19 April 2011

The failure of the script

I think we all use a script at some point or another in our life.  We use them to help us with interviews, to help us with a certain scenario, for training purposes, or just to make sure that we give everyone the exact same information.  I've given scripts to my staff before to help them in dealing with specific situations and what to say.  Scripts can be really helpful, but equally important is knowing when to go off of the script.

Recently I had two poor experiences where I was dealing with a representatives from different companies and their failure to break away from the script.  I have no idea why they didn't I can only speculate that they didn't know how or they weren't empowered to do so.

Here's the first situation:
I have Cox Communications as my internet provider.  Recently I got the monthly bill and was shocked to find it was higher than it had been the last month.  I called and spoke to a representative who was clearly working off of a script to deal with angry customers like myself.  She informed me that yes it went up and yes they had sent out a notice in the previous month's bill that explained the increase.  And this is where the script began failing.  I told her I didn't get that notice and all she did was repeat the same statement back to me.  Every statement I made after that, including where I said I'm going to start looking to take my business elsewhere, was met with a minute long pause as she tried to find some place in the script that worked.  Only it didn't.  She couldn't find anything that ever dealt with the statements that I was making.  I didn't really expect her to solve my problem or even really offer a solution (although it would have been nice.)  What I really wanted was her to sympathize or try to find someone else that could help me solve the problem or even at the very least notate somewhere that something had failed and I wasn't notified. But none of this was offered.  Even when I said I was hanging up she was still trying to find a place in the script.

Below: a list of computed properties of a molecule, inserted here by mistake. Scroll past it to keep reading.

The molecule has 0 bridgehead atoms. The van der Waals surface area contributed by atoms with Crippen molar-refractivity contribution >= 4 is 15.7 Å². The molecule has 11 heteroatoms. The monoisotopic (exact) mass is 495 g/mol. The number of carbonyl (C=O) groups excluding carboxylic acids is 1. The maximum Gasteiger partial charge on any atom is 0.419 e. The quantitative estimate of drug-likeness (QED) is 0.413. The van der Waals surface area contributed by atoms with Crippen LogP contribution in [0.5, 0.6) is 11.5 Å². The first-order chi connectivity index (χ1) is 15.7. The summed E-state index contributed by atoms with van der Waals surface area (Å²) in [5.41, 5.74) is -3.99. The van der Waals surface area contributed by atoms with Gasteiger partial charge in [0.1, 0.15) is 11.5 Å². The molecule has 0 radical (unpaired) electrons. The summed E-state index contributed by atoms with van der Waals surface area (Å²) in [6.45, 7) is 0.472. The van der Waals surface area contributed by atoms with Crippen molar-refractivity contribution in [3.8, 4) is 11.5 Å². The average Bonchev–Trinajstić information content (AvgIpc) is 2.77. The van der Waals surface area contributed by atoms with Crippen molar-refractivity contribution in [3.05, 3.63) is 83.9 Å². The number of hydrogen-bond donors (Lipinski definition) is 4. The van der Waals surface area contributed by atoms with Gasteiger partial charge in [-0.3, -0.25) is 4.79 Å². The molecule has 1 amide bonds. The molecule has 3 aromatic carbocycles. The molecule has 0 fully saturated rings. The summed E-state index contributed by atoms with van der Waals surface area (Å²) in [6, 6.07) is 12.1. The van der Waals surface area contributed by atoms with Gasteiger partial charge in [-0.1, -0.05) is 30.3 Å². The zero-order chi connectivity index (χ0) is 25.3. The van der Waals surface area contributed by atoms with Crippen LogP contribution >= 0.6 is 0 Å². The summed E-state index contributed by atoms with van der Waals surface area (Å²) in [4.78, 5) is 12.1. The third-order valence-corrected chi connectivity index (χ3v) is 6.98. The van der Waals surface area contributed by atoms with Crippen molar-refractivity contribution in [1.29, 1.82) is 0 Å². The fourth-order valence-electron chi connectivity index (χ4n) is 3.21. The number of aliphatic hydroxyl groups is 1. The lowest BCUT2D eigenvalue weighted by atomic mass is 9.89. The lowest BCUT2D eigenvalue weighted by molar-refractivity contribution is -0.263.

The second situation:
I use Amazon....a lot (no that's not really surprising, but still.)  Recently I was looking at all of the purchases I've ever made on Amazon and something strange was happening.  When I started getting to years where I had a number of orders their system kept returning the wrong number of results.  It would tell me I had made 14 orders, but would display a lot more.  Or then it would say it was 26 but when I went to the second page it would say 13 and would only show me 13 even though I knew that there was more.  Clearly something was wrong and it wasn't on my end as I had the same problem on three different operating systems and four different computers.  So I fired off an email to Amazon to let them know what was going on and I will openly admit I probably didn't include enough information in the initial email.  But instead of asking me for me the guy emailed me back with a script...and one that didn't even fit the circumstances.  Such as checking to make sure the date/time was right on my computer (don't know what difference that would make) and that I was using HTTPS to login (which didn't fit because a) I had done so and b) once I'm in it's up to Amazon's server to decide what to use.)  The only suggestion that was useful was to try another browser which I had done. I ended up giving him more information and he did break off the script and said he couldn't duplicate the problem, but he'd forward it on which is all I really wanted.

I also just had another experience where again they stuck to the script and didn't read all of the email with regards to a package being delivered and the lack of...service by the delivery company.  I'm waiting to see how this one plays out.

The script can work, but it has to be the right situation and you have to trust your employees to know when to go off of it to help people.  And if you can't trust your employees then at least let them know to transfer the call to someone else that can help the person.  Having a problem/issue/concern is bad enough, but not being able to express that concern and get an appropriate response is even worse.  And yes sometimes there won't be a good response that will satisfy everyone, but there should be an attempt.

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